One Monk of the Order of Saint Benedict

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The Word of God and the Body of God reveal each other -- the homily worships both.

June 21, 2006

For Thursday of the Eleventh Ordinary Week of the Church Year

Matthew 6:7-15

On several occasions in the Lord’s Gospel, we witness him praying to the Father.
We have heard him say, “Father, I know that you always hear me” [Jn. 11:42].
By teaching us how to pray, Christ has us enter his own life of prayer and his spirit of prayer.
He stands with us and for us in the presence of the Father, saying now for us and with us, “Father, WE know that you always hear us.”
The Eucharist is Christ’s prayer, his intercession and his priestly mediation for us before the Father.
In the Eucharist we also have the Father’s ready ear and his willing answer to Christ’s prayer for us.
Our Father who art in heaven,
hallowed be thy name!

In the Eucharist, Christ hallows our Father’s name ON OUR BEHALF by offering his perfect thanksgiving sacrifice of himself to the Father ON OUR BEHALF.
Thy kingdom come!
Thy will be done
on earth as it is in heaven!

In the Eucharist, Christ bows before his Father the King of heaven and earth—again, on our behalf, in our name.
It is the will of Christ and the will of the Father that the Father himself should find, receive and embrace us, but also judge us in the obedience of his Son.
Give us this day our daily bread!

Christ has told us, “My food is to do the will of him who sent me, and to accomplish his work” [Jn. 4:34].
What is the will of the Father that Christ obediently consumes on our behalf in the Eucharist?
It is twofold.
First, Christ in his Eucharist gives grateful, loving glory and worship to the Father on our behalf by the sacrificial offering of himself.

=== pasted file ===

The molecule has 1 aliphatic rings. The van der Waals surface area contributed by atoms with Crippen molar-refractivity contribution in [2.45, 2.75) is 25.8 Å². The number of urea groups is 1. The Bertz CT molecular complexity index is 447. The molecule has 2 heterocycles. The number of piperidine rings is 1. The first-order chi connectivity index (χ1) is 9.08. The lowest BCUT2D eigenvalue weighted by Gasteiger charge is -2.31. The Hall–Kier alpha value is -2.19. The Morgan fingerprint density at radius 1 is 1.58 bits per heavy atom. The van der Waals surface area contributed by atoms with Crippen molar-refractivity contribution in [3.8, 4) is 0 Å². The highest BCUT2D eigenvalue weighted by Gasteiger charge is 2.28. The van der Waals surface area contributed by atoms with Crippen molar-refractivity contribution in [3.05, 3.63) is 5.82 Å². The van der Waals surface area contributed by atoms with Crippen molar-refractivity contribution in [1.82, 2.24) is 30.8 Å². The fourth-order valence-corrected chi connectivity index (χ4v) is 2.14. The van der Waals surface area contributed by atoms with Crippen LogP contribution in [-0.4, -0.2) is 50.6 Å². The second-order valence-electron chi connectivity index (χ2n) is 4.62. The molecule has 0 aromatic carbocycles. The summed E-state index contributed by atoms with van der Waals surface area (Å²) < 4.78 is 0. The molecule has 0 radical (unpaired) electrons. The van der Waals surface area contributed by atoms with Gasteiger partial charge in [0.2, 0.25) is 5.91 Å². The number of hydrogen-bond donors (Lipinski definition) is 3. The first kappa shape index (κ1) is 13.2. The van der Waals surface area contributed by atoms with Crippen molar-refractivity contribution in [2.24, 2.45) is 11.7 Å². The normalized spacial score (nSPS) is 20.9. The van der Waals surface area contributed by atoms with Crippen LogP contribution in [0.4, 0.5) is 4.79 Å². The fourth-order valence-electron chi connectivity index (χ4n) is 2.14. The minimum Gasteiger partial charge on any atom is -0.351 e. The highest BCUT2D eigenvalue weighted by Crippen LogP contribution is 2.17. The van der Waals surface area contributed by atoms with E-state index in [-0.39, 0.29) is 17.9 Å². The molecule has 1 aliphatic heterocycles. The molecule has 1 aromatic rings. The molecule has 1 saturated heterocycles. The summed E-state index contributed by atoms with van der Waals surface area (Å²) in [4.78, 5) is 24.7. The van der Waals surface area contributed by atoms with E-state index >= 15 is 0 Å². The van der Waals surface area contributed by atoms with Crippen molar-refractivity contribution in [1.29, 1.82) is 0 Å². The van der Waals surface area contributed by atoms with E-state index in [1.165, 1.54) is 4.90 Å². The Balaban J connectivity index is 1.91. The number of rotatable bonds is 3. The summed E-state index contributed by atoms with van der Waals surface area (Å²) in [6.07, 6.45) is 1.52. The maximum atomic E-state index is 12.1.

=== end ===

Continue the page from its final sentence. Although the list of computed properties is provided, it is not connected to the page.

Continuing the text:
Second, Christ in his Eucharist saves us from sin, destruction and death; and he receives us into his own holiness, integrity and life in the eyes of the Father.
Again, he does this by the sacrificial offering of himself on our behalf.
He took our sin, destruction and death upon himself.
What is the Father’s work that becomes Christ’s eternal food in the Eucharist?
The Father’s work is to raise us up in the raising of his Son from the dead.
The Resurrection is the food that Christ has received from the Father in our name, on our behalf.
forgive us our sins
as we forgive those who sin against us!

Christ does not divorce himself from us as we pray for forgiveness.
Though he is sinless, he still joins his voice to ours in saying “forgive us OUR sins.”
He has taken the guilt of our sins upon himself.
This, too, he continues to ask from the Father in his Eucharist.
There also in his Eucharist, he sends the Holy Spirit among us for the forgiveness of sins: both the forgiveness of our own sins, as well as the forgiveness we are to extend to those who sin against us.
lead us not into temptation,
but deliver us from evil!

This, too, is the prayer of Christ— one that was painfully close to his heart, for he, too, suffered temptation.
What was that temptation?
It was the FUNDAMENTAL temptation, the one that afflicted Adam, Eve and all their descendants.
It was the temptation to reject the sovereignty of the Father’s will.
However, in Christ this temptation was twofold: not only to abandon the Father, but also to abandon us.
Christ persevered against this temptation, but paid an infinitely bitter price for his fidelity: on the cross he willingly suffered the absence of his Father, and willingly accepted to be abandoned by the disciples whom he loved.
Here again in his Eucharist, he takes to himself that abandonment and absence, and gives us in return gifts that we can never deserve: the glory of his own presence, his own person, his Spirit, his Father and their eternal promise of themselves.
This is his Eucharist with which he feeds us; and it is the prayer by which he gives us every reason to hope.
In his Blessed Sacrament and his Lordly Prayer, we have the precepts of our Savior and the command of our God, prompting us to dare call God, “OUR Father.”

That God Be Glorified in All


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